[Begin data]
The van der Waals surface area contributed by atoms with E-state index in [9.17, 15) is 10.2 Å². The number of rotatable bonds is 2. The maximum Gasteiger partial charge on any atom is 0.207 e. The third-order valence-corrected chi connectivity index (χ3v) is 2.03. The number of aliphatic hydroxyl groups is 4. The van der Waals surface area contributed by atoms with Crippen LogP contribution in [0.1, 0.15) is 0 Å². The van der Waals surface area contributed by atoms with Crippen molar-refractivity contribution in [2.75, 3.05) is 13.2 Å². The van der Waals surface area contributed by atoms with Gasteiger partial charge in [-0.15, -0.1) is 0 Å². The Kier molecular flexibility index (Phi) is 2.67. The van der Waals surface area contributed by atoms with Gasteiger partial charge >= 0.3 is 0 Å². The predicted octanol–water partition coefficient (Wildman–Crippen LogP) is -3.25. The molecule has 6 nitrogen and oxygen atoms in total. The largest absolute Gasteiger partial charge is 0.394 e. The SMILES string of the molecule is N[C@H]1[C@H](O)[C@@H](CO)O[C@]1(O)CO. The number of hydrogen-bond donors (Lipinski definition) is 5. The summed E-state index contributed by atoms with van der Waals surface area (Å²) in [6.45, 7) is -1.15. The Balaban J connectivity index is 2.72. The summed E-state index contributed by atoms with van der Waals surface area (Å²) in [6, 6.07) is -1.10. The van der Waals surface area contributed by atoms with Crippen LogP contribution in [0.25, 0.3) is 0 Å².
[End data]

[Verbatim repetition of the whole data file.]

The van der Waals surface area contributed by atoms with E-state index in [9.17, 15) is 10.2 Å². The number of rotatable bonds is 2. The maximum Gasteiger partial charge on any atom is 0.207 e. The third-order valence-corrected chi connectivity index (χ3v) is 2.03. The number of aliphatic hydroxyl groups is 4. The van der Waals surface area contributed by atoms with Crippen LogP contribution in [0.1, 0.15) is 0 Å². The van der Waals surface area contributed by atoms with Crippen molar-refractivity contribution in [2.75, 3.05) is 13.2 Å². The van der Waals surface area contributed by atoms with Gasteiger partial charge in [-0.15, -0.1) is 0 Å². The Kier molecular flexibility index (Phi) is 2.67. The van der Waals surface area contributed by atoms with Gasteiger partial charge >= 0.3 is 0 Å². The predicted octanol–water partition coefficient (Wildman–Crippen LogP) is -3.25. The molecule has 6 nitrogen and oxygen atoms in total. The largest absolute Gasteiger partial charge is 0.394 e. The SMILES string of the molecule is N[C@H]1[C@H](O)[C@@H](CO)O[C@]1(O)CO. The number of hydrogen-bond donors (Lipinski definition) is 5. The summed E-state index contributed by atoms with van der Waals surface area (Å²) in [6.45, 7) is -1.15. The Balaban J connectivity index is 2.72. The summed E-state index contributed by atoms with van der Waals surface area (Å²) in [6, 6.07) is -1.10. The van der Waals surface area contributed by atoms with Crippen LogP contribution in [0.25, 0.3) is 0 Å².